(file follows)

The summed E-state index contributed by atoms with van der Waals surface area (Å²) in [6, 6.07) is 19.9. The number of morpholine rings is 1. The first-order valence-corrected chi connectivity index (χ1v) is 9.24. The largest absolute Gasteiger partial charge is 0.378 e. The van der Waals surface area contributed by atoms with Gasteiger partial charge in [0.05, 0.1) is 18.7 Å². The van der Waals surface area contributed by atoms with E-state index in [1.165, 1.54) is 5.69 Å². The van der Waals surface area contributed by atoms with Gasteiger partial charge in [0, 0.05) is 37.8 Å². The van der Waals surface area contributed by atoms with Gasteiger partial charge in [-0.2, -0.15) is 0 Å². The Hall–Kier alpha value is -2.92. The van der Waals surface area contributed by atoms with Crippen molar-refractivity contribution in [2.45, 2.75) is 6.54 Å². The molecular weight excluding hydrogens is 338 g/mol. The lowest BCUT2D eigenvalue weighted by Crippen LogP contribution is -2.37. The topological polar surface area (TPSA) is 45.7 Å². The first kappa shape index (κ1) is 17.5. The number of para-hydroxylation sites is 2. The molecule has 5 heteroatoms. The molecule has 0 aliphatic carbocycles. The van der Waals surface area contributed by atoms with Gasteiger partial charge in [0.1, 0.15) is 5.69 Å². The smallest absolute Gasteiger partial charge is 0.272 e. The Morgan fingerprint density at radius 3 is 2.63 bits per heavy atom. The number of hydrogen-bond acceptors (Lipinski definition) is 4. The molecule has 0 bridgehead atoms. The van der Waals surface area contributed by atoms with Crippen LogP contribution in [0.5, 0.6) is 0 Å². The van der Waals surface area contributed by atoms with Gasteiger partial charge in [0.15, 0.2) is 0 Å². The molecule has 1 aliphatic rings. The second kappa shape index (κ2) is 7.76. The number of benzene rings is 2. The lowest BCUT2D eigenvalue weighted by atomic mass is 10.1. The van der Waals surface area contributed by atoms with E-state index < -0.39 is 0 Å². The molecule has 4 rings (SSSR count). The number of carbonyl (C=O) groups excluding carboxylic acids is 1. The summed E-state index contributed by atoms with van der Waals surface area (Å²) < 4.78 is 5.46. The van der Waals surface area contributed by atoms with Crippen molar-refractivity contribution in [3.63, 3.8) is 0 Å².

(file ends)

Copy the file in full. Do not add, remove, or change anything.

The summed E-state index contributed by atoms with van der Waals surface area (Å²) in [6, 6.07) is 19.9. The number of morpholine rings is 1. The first-order valence-corrected chi connectivity index (χ1v) is 9.24. The largest absolute Gasteiger partial charge is 0.378 e. The van der Waals surface area contributed by atoms with Gasteiger partial charge in [0.05, 0.1) is 18.7 Å². The van der Waals surface area contributed by atoms with E-state index in [1.165, 1.54) is 5.69 Å². The van der Waals surface area contributed by atoms with Gasteiger partial charge in [0, 0.05) is 37.8 Å². The van der Waals surface area contributed by atoms with Gasteiger partial charge in [-0.2, -0.15) is 0 Å². The Hall–Kier alpha value is -2.92. The van der Waals surface area contributed by atoms with Crippen molar-refractivity contribution in [2.45, 2.75) is 6.54 Å². The molecular weight excluding hydrogens is 338 g/mol. The lowest BCUT2D eigenvalue weighted by Crippen LogP contribution is -2.37. The topological polar surface area (TPSA) is 45.7 Å². The first kappa shape index (κ1) is 17.5. The number of para-hydroxylation sites is 2. The molecule has 5 heteroatoms. The molecule has 0 aliphatic carbocycles. The van der Waals surface area contributed by atoms with Gasteiger partial charge in [0.1, 0.15) is 5.69 Å². The smallest absolute Gasteiger partial charge is 0.272 e. The Morgan fingerprint density at radius 3 is 2.63 bits per heavy atom. The number of hydrogen-bond acceptors (Lipinski definition) is 4. The molecule has 0 bridgehead atoms. The van der Waals surface area contributed by atoms with Crippen LogP contribution in [0.5, 0.6) is 0 Å². The van der Waals surface area contributed by atoms with Gasteiger partial charge in [0.15, 0.2) is 0 Å². The molecule has 1 aliphatic rings. The second kappa shape index (κ2) is 7.76. The number of benzene rings is 2. The lowest BCUT2D eigenvalue weighted by atomic mass is 10.1. The van der Waals surface area contributed by atoms with E-state index < -0.39 is 0 Å². The molecule has 4 rings (SSSR count). The number of carbonyl (C=O) groups excluding carboxylic acids is 1. The summed E-state index contributed by atoms with van der Waals surface area (Å²) < 4.78 is 5.46. The van der Waals surface area contributed by atoms with Crippen molar-refractivity contribution in [3.63, 3.8) is 0 Å².